With schools across the country shuttered for the foreseeable future, educators and policymakers are looking toward summer as a chance to catch students up and keep them learning. But what are the best ways to use the summer months? FutureEd Editorial Director Phyllis Jordan put the question to Aaron Dworkin, chief executive officer of the National Summer Learning Association.
What does your research and experience tell us about the impact of lost instructional time over the summer, especially for disadvantaged students?
The RAND Corporation released one of the largest-ever summer-learning studies recently. They found that lower-income students experience greater setbacks over the summer compared to wealthier peers. And while most kids do lose some math skills over the summer, poor children lose reading and math skills, compounding the achievement gaps that we’re concerned about.
Is that because they don’t have the same resources available to them as more affluent kids?
Absolutely. There are different studies showing how much more money middle and upper-middle-class parents spend on the educational experiences of their children over the summer. Lower-income students have fewer resources, and less access to opportunity. In the moment we’re in with so many parents at home with their kids, there’s a lot of empathy for the experience millions of families face over the summer. Even those families that do have a lot of resources are struggling to navigate quarantine.
Given our current situation, how can summer learning programs help?
We’re in an economic crisis, a health crisis, and an education crisis, all at once. Nobody knows what the impact of coronavirus will be and what the timeline is. Should the crisis subside, we may see a greater demand for summer programs this year and a greater need than ever to help students heal, play, explore and make up for learning losses.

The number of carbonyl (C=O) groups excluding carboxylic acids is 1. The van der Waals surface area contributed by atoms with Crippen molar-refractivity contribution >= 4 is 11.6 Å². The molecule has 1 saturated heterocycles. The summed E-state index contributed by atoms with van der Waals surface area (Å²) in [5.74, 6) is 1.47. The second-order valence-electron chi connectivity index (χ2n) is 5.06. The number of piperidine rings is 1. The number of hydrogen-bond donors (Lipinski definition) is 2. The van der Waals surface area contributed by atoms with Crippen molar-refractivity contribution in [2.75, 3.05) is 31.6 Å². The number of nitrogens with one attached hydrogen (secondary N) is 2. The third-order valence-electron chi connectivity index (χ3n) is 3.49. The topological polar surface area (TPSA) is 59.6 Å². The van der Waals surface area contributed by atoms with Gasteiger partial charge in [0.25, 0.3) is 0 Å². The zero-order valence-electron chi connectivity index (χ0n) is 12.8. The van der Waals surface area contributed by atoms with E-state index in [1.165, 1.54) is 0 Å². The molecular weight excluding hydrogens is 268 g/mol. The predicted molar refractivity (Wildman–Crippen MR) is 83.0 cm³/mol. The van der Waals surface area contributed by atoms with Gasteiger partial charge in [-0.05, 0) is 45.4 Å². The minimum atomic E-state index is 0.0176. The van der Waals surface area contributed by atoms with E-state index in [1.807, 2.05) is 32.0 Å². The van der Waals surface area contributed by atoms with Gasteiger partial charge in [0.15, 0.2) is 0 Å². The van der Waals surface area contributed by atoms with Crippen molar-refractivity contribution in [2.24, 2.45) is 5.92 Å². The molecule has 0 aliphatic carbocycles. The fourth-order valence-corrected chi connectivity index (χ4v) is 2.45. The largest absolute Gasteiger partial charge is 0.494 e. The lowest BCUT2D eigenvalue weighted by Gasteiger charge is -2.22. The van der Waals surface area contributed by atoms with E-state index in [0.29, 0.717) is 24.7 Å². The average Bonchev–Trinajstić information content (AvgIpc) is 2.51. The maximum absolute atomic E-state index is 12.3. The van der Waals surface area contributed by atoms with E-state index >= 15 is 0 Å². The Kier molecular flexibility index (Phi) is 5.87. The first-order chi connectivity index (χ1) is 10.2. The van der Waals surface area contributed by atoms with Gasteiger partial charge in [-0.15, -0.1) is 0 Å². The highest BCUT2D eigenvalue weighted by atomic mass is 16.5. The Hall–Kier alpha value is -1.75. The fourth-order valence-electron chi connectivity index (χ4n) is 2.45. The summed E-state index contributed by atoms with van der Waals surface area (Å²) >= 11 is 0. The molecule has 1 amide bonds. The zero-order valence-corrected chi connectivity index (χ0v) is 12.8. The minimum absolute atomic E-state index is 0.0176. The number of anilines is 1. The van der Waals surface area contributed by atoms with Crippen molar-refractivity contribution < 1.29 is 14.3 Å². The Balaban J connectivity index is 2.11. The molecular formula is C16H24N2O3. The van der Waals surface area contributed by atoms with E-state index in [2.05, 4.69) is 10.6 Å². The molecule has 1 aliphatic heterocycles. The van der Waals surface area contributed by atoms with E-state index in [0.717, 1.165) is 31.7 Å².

Research shows that students who regularly attend free, five to six-week, voluntary summer learning programs see improvements in math and reading. What we know for sure is that high quality summer programs—informal or formal—offer opportunities for social, emotional and academic growth.
The stimulus bill cites summer learning as one of the allowable uses for spending the money, and we’re working with lots of school districts to maximize the summer months.
What sort of community organizations could you tap?
There are so many summer-learning organizations in every category: the arts, literacy, STEM, sports, and health. Coming out of this crisis, we will first and foremost need to tend to the hearts and emotions of our young people who have been isolated during this crisis. The mental health community will play a large part in the support students will need.
On the learning front, the question is how do you blend enrichment with instruction that helps students catch-up and stay engaged in learning. There’s now an openness and understanding that things like that might need to be done. Learning takes place in many different settings and entities like the YMCAs, parks and recreation departments, libraries and even public housing communities.
Can summer camps—either sleep away or day camps—be used to inject learning into the summer?
There are lot of examples of using certified teachers in camp settings. The Fresh Air Fund in New York has a program that combines summer school and summer camp. In Boston, they did a huge initiative where Outward Bound programs were hiring public school teachers for math and English classes. These are the kind of innovative partnerships that allow people to meet kids where they are.
Can you do any of this if the “stay-at home” orders persist into the summer?
There are so many unknowns and variables and we’re all in the mode of playing out various scenarios. Are kids going to be able to travel through their communities? If there’s a summer program that was typically in person, what’s the pivot to an online model look like? How would we imagine a hybrid model where some programming is online and some of it is in person?
So there’s a lot of contingency planning going on right now, including the foremost priority of supporting the basic needs of students like meals, housing and learning supports. This same approach would continue if stay at home orders persist into summer.
What about teenagers whose summer learning takes the form of youth employment programs or summer internships?
Typically many communities would be actively launching their summer youth employment programs around this time, but this situation makes this nearly impossible to predict what direction summer youth employment programs will take.